How To Make Mashed Potatoes

There are many ways to mash potatoes. Here’s a favorite way!

It’s no secret mashed potatoes taste best when they’re made with lots of cream and butter, and we don’t skimp here. But keep in mind, you can use as much or as little butter and cream as you like.

Mashed Potatoes

Photo by Jennie Phaneuf

1. We used a blend of red and russet potatoes. This combination creates a slight texture variation. If you prefer completely smooth mashed potatoes, this method still applies, but russet or Yukon Gold potatoes–with their high starch content–are the best mashers.

We used 6 potatoes, 1 cup heavy cream, 1/2 cup salted butter, and salt to taste.

2. Peel the potatoes, removing as many of the eyes as possible with the tip of your peeler. (If you prefer more rustic mashed potatoes, keep the skin on half of them.)

3. Submerge the potatoes in a bowl of cold water to keep them from turning brown while you are chopping them.

4. Cut the potatoes into similar-sized chunks so they will cook evenly: the cubes should be about 1½ to two inches wide.

5. Use a pot large enough to hold the potatoes with enough water to cover. Add salt, if desired. Place the pot over a high heat and bring the water to a boil. Reduce heat to simmer.

6. Simmer, covered, until tender–about 15 to 20 minutes. A knife tip inserted into a potato should meet no resistance; if the potato clings to the knife, the potatoes need to cook longer. When potatoes are done, remove from heat and drain immediately.

Reserve the potato water if you would like to use it in place of butter or cream when mashing, or if you plan to make a vegetable soup stock or sourdough bread.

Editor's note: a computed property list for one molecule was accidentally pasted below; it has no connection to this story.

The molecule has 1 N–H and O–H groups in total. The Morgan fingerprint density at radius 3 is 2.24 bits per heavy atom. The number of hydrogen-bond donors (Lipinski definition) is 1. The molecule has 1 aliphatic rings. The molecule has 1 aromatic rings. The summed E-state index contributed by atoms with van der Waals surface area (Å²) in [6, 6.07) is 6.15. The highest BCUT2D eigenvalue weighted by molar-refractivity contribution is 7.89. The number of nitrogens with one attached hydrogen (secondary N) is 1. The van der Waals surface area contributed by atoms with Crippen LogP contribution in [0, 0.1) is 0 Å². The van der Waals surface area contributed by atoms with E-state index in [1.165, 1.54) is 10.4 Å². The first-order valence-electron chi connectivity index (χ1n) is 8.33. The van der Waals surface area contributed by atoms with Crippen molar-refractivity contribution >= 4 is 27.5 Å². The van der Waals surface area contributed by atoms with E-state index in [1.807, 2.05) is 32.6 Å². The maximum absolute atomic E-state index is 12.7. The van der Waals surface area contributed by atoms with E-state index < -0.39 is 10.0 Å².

7. Let the potatoes sit for a minute to dry and to allow any excess water to drain from the bottom of the colander. Meanwhile, heat the butter and cream in a small saucepan at a low temperature. (You can also use the microwave for this step.)

8. We used a food mill to make these mashed potatoes. A food mill or potato ricer are probably the best tools for mashed potatoes, as they won’t over-mix, which can result in a gluey texture. Other tools work just fine, however–but the finished product might not be as smooth and fluffy.

A ricer or mill ensures that once the potatoes have passed through the grate at the bottom, they’ll be lump-free: the potato is forced into small “grains” like rice. The biggest drawback with using electric mixers is that they can overwork the potatoes to the point where the starch molecules break. Use care: mix the potatoes enough to avoid lumps, but not so much that they take on a sticky, gummy consistency.

9. Once the potatoes have been passed through the mill, drizzle half of your hot cream through and around the grate to get every last bit of potato. Clean off the bottom of the ricer, and add any additional mashed potatoes to the bowl you have been working in. Gently stir in the remaining butter and cream.

10. At this point, taste the potatoes for seasoning and adjust to taste. Test for consistency, too: if the potatoes are too thick, add more cream. Other herbs and spices can be added at this point as well–chopped chives, Italian parsley, Parmesan cheese, crumbled bacon, roasted garlic, chopped scallions, or creamed leeks are all delicious additions.

Four Methods for Mashing Potatoes

What’s the difference between using a potato masher, a handheld mixer, and a food mill or ricer? Jennie Phaneuf of The Messy Baker has some great insights to share.